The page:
But all of that is not what this post is about.  This post is about how, as I sat in the audience, I imagined that someone -- many people -- might say, "Stanton, you support the anti-disease theory of addiction, which is exactly the same thing as opposing vaccinations." Indeed, they have been proposing anti-addiction vaccines for years now!

I recall an experience I had once at a conference on addiction organized by the New York Psychological Association.  A researcher from the University of Pennsylvania medical school approached me to tell me how visionary my book, Love and Addiction, had been in anticipating decades earlier the movement among addiction researchers to see addiction as occurring with involvements other than with drugs.  Surprised, I asked if I could come to speak to his group, which was led by Charles O'Brien and Thomas McClellan - neither of whom I have ever met.  This psychologist said, "I wouldn't want to embarrass either you or my program—you are completely out of touch with modern developments."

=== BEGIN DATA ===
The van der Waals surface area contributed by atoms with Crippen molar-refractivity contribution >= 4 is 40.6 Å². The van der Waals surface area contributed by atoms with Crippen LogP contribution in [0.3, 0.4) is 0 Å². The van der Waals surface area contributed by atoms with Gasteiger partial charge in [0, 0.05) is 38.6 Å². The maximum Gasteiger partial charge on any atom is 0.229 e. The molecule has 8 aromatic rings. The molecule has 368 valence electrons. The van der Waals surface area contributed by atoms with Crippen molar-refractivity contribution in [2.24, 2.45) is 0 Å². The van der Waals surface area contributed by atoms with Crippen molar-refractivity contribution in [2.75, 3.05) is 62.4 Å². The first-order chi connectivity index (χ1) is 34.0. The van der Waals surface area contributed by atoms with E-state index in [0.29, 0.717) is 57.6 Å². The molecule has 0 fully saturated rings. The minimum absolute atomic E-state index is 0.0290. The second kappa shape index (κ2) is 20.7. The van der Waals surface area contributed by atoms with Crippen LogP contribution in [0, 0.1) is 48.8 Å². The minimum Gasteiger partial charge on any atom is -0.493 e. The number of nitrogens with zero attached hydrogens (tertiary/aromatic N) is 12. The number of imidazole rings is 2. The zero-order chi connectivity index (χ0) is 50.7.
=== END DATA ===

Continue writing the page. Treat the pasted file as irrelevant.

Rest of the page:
These worthies view me like I view the anti-vaccinationists!

So let me take on two ways in which this can be said to be true, in the form of a comment on a post of mine by Ian.  Ian first notes all the organizations aligned in support of the disease theory of addiction—just as every major public health body supports vaccination.  He then goes on to cite brain imaging research—sort of—to prove addiction is a disease.  In the second case, as we shall see, the addiction-as-disease people and the anti-vaccination nuts are in the same camp!

I.  Organizations Backing the Disease Theory

Ian says:

Here are other organizations that recognize addition as a disease:

AMA, ABA, APA, WHO, Americans with disabilities, NIDA, SAMHSA, IRETA